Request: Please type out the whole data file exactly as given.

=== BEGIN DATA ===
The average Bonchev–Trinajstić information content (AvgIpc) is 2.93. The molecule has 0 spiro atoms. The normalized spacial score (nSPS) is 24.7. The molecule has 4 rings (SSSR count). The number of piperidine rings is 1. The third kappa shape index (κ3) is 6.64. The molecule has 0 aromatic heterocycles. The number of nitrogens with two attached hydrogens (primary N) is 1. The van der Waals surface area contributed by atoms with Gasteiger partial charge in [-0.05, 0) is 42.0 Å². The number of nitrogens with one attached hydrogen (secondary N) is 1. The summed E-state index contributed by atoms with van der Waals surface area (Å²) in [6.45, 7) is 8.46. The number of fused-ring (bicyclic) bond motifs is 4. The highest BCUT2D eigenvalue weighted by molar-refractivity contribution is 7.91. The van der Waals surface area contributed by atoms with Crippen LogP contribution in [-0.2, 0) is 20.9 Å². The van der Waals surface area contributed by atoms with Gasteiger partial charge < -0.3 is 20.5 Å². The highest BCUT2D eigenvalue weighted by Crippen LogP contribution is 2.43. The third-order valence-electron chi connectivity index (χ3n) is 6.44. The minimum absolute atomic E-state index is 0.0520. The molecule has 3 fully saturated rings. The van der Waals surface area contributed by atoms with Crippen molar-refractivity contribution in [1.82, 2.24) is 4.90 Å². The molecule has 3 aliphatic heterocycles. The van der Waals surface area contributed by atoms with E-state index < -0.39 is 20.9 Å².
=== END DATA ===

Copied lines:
The average Bonchev–Trinajstić information content (AvgIpc) is 2.93. The molecule has 0 spiro atoms. The normalized spacial score (nSPS) is 24.7. The molecule has 4 rings (SSSR count). The number of piperidine rings is 1. The third kappa shape index (κ3) is 6.64. The molecule has 0 aromatic heterocycles. The number of nitrogens with two attached hydrogens (primary N) is 1. The van der Waals surface area contributed by atoms with Gasteiger partial charge in [-0.05, 0) is 42.0 Å². The number of nitrogens with one attached hydrogen (secondary N) is 1. The summed E-state index contributed by atoms with van der Waals surface area (Å²) in [6.45, 7) is 8.46. The number of fused-ring (bicyclic) bond motifs is 4. The highest BCUT2D eigenvalue weighted by molar-refractivity contribution is 7.91. The van der Waals surface area contributed by atoms with Crippen LogP contribution in [-0.2, 0) is 20.9 Å². The van der Waals surface area contributed by atoms with Gasteiger partial charge < -0.3 is 20.5 Å². The highest BCUT2D eigenvalue weighted by Crippen LogP contribution is 2.43. The third-order valence-electron chi connectivity index (χ3n) is 6.44. The minimum absolute atomic E-state index is 0.0520. The molecule has 3 fully saturated rings. The van der Waals surface area contributed by atoms with Crippen molar-refractivity contribution in [1.82, 2.24) is 4.90 Å². The molecule has 3 aliphatic heterocycles. The van der Waals surface area contributed by atoms with E-state index < -0.39 is 20.9 Å².